Landlord News

Why Brexit Doesn’t Matter, by Nova Financial’s Paul Mahoney

Rose Jinks - November 1, 2018

By Paul Mahoney, the Managing Director of Nova Financial Group

Brexit is a fairly common question that we get with regards with how it’s going to affect the UK property market. We believe that, in the right circumstances, there are a range of areas that supersede Brexit, or will be in place regardless of Brexit.

Firstly, supply versus demand.

When you look at the UK property market, the Government says there’s a requirement for 300,000 new properties per annum. The average supply per annum over the past ten years has been 150,000, so we’re only supplying around half the actual required supply, which is obviously driven by demand.

That is even further accentuated in major cities around the UK. That’s where the major shortages really are focused. Cities like London, Manchester, Birmingham, Liverpool and Leeds. Areas where there is very strong demand and growing demand, and the supply simply can’t catch up. That’s due to a range of different factors, such as simply not building enough, due to not enough funding to build, but also the fact that land is a limited commodity in those areas. It’s a lot easier to build in more rural and regional areas where there’s a lot of land, whereas, in city centre locations, land is more expensive; it’s more difficult to get sites to build substantial developments.

While we’re supplying half of the required supply, it’s very, very difficult to argue against prices continuing to increase, certainly over the mid to long-term. Markets will be cyclical, so they will go up and down, but, when there’s double the amount of demand versus supply in the market, the prices will continue to rise.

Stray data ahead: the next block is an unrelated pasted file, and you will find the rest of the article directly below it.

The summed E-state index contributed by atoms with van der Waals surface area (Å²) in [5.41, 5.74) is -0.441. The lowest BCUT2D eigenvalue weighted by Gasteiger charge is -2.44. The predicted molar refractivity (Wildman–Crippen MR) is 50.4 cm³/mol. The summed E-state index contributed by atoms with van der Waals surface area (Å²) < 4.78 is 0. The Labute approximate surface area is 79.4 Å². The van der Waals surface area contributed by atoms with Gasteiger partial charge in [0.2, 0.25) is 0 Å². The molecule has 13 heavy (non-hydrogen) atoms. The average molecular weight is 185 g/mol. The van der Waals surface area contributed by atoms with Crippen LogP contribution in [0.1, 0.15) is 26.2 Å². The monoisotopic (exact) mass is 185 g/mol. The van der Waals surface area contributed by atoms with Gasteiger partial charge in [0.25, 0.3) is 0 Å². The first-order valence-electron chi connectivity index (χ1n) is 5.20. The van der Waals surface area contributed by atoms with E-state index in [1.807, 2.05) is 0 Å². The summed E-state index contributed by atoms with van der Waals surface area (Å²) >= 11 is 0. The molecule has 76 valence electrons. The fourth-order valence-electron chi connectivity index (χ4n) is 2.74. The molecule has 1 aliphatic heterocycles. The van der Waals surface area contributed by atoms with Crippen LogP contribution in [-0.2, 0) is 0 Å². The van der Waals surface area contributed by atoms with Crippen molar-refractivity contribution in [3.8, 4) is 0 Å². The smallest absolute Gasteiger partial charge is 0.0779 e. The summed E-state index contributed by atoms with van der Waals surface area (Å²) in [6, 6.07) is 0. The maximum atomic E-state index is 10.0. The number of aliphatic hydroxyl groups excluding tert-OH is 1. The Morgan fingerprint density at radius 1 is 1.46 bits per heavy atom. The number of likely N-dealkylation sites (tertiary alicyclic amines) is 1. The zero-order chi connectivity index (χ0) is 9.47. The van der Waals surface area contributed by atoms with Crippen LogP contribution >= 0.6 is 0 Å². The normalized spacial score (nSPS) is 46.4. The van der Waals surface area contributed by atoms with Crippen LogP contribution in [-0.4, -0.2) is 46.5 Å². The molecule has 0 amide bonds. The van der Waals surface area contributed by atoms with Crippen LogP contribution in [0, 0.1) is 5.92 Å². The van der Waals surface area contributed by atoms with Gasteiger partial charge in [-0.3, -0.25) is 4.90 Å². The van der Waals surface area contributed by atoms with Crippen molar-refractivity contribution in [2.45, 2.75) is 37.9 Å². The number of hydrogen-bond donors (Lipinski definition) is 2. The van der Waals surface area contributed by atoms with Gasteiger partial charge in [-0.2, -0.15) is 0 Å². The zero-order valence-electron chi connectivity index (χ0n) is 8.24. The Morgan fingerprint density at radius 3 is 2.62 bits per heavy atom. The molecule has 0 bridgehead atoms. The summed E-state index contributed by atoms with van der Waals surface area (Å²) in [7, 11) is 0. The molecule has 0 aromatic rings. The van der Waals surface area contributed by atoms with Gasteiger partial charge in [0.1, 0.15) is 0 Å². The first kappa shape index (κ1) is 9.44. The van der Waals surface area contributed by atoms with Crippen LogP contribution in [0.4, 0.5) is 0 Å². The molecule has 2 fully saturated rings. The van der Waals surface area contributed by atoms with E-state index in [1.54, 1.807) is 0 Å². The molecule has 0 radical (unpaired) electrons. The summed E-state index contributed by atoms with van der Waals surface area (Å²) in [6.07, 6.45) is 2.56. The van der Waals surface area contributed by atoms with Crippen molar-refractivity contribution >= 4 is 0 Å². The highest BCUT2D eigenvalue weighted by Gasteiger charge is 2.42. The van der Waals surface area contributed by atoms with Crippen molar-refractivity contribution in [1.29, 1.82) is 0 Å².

Another important point is focusing on micro markets as opposed to macro markets.

Why Brexit Doesn't Matter, by Nova Financial's Paul Mahoney

Why Brexit Doesn’t Matter, by Nova Financial’s Paul Mahoney

If you were to talk about the UK property market as a whole, and the impact Brexit might have on that, it’s easy to think that it could potentially have a negative impact, due to potentially the UK being less attractive to new people and a range of other things. When you narrow that down to micro markets though, in specific locations, for example, the Midlands and the North West, which is where we’ve been focusing as of late, those cities are driven by a whole range of factors and key fundamentals that are very much regardless of Brexit.

Things like the internal net migration of the UK; a lot of people moving from the south to the Midlands or North West, because those areas are a lot more affordable. A key demographic of that is young professionals, who are struggling to afford to live a comfortable life in London. They can go to somewhere like Manchester, earn a very similar amount of money, but live a much more comfortable lifestyle, because property prices are a lot cheaper, living expenses are a lot cheaper, so it makes sense for that sort of person to relocate.